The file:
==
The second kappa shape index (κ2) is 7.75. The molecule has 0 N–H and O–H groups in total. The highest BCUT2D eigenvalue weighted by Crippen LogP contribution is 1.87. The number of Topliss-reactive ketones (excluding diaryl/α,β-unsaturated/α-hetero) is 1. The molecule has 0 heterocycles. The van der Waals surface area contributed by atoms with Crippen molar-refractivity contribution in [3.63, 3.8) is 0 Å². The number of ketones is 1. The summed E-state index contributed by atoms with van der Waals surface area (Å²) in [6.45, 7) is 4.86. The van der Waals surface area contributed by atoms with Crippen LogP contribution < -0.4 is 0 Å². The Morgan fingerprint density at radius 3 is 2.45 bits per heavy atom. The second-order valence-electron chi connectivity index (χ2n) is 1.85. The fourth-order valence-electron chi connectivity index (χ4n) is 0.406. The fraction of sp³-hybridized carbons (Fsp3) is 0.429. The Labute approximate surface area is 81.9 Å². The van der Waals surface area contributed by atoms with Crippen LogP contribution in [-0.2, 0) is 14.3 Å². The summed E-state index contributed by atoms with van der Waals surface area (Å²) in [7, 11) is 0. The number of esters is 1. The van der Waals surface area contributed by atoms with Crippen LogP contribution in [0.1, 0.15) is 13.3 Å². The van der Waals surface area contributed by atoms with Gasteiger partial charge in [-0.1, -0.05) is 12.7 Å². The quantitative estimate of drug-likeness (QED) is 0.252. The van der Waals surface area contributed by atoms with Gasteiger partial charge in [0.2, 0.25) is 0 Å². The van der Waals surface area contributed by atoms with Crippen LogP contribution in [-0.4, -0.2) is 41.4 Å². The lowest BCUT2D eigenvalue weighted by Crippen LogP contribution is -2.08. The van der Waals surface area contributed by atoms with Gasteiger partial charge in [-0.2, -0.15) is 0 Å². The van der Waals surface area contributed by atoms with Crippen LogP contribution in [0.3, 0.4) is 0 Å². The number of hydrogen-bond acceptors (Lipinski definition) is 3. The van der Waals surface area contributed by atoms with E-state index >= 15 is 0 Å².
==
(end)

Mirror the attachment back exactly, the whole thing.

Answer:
The second kappa shape index (κ2) is 7.75. The molecule has 0 N–H and O–H groups in total. The highest BCUT2D eigenvalue weighted by Crippen LogP contribution is 1.87. The number of Topliss-reactive ketones (excluding diaryl/α,β-unsaturated/α-hetero) is 1. The molecule has 0 heterocycles. The van der Waals surface area contributed by atoms with Crippen molar-refractivity contribution in [3.63, 3.8) is 0 Å². The number of ketones is 1. The summed E-state index contributed by atoms with van der Waals surface area (Å²) in [6.45, 7) is 4.86. The van der Waals surface area contributed by atoms with Crippen LogP contribution < -0.4 is 0 Å². The Morgan fingerprint density at radius 3 is 2.45 bits per heavy atom. The second-order valence-electron chi connectivity index (χ2n) is 1.85. The fourth-order valence-electron chi connectivity index (χ4n) is 0.406. The fraction of sp³-hybridized carbons (Fsp3) is 0.429. The Labute approximate surface area is 81.9 Å². The van der Waals surface area contributed by atoms with Crippen LogP contribution in [-0.2, 0) is 14.3 Å². The summed E-state index contributed by atoms with van der Waals surface area (Å²) in [7, 11) is 0. The number of esters is 1. The van der Waals surface area contributed by atoms with Crippen LogP contribution in [0.1, 0.15) is 13.3 Å². The van der Waals surface area contributed by atoms with Gasteiger partial charge in [-0.1, -0.05) is 12.7 Å². The quantitative estimate of drug-likeness (QED) is 0.252. The van der Waals surface area contributed by atoms with Gasteiger partial charge in [0.2, 0.25) is 0 Å². The van der Waals surface area contributed by atoms with Crippen LogP contribution in [-0.4, -0.2) is 41.4 Å². The lowest BCUT2D eigenvalue weighted by Crippen LogP contribution is -2.08. The van der Waals surface area contributed by atoms with Gasteiger partial charge in [-0.2, -0.15) is 0 Å². The van der Waals surface area contributed by atoms with Crippen LogP contribution in [0.3, 0.4) is 0 Å². The number of hydrogen-bond acceptors (Lipinski definition) is 3. The van der Waals surface area contributed by atoms with E-state index >= 15 is 0 Å².